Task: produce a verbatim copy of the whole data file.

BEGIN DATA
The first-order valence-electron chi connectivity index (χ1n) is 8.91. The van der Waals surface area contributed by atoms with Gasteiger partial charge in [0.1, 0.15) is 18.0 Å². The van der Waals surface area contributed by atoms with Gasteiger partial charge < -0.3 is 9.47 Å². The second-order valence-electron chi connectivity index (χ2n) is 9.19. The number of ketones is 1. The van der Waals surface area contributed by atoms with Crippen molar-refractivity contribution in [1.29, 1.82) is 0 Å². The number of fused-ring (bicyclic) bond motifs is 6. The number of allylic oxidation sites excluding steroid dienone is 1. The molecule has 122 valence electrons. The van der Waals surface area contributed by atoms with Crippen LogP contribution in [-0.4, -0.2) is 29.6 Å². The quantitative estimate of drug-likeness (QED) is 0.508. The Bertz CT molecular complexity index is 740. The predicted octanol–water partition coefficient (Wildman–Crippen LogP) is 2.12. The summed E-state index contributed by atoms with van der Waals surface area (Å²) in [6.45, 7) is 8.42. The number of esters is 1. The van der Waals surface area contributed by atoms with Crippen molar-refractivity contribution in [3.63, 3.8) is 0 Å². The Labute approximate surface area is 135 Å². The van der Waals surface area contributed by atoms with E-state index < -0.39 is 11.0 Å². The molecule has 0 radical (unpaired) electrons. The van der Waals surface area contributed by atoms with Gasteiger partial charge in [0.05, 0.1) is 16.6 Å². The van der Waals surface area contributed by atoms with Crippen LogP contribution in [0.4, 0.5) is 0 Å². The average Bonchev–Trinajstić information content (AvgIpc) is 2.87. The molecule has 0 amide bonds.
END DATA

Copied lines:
The first-order valence-electron chi connectivity index (χ1n) is 8.91. The van der Waals surface area contributed by atoms with Gasteiger partial charge in [0.1, 0.15) is 18.0 Å². The van der Waals surface area contributed by atoms with Gasteiger partial charge < -0.3 is 9.47 Å². The second-order valence-electron chi connectivity index (χ2n) is 9.19. The number of ketones is 1. The van der Waals surface area contributed by atoms with Crippen molar-refractivity contribution in [1.29, 1.82) is 0 Å². The number of fused-ring (bicyclic) bond motifs is 6. The number of allylic oxidation sites excluding steroid dienone is 1. The molecule has 122 valence electrons. The van der Waals surface area contributed by atoms with Crippen LogP contribution in [-0.4, -0.2) is 29.6 Å². The quantitative estimate of drug-likeness (QED) is 0.508. The Bertz CT molecular complexity index is 740. The predicted octanol–water partition coefficient (Wildman–Crippen LogP) is 2.12. The summed E-state index contributed by atoms with van der Waals surface area (Å²) in [6.45, 7) is 8.42. The number of esters is 1. The van der Waals surface area contributed by atoms with Crippen molar-refractivity contribution in [3.63, 3.8) is 0 Å². The Labute approximate surface area is 135 Å². The van der Waals surface area contributed by atoms with E-state index < -0.39 is 11.0 Å². The molecule has 0 radical (unpaired) electrons. The van der Waals surface area contributed by atoms with Gasteiger partial charge in [0.05, 0.1) is 16.6 Å². The van der Waals surface area contributed by atoms with Crippen LogP contribution in [0.4, 0.5) is 0 Å². The average Bonchev–Trinajstić information content (AvgIpc) is 2.87. The molecule has 0 amide bonds.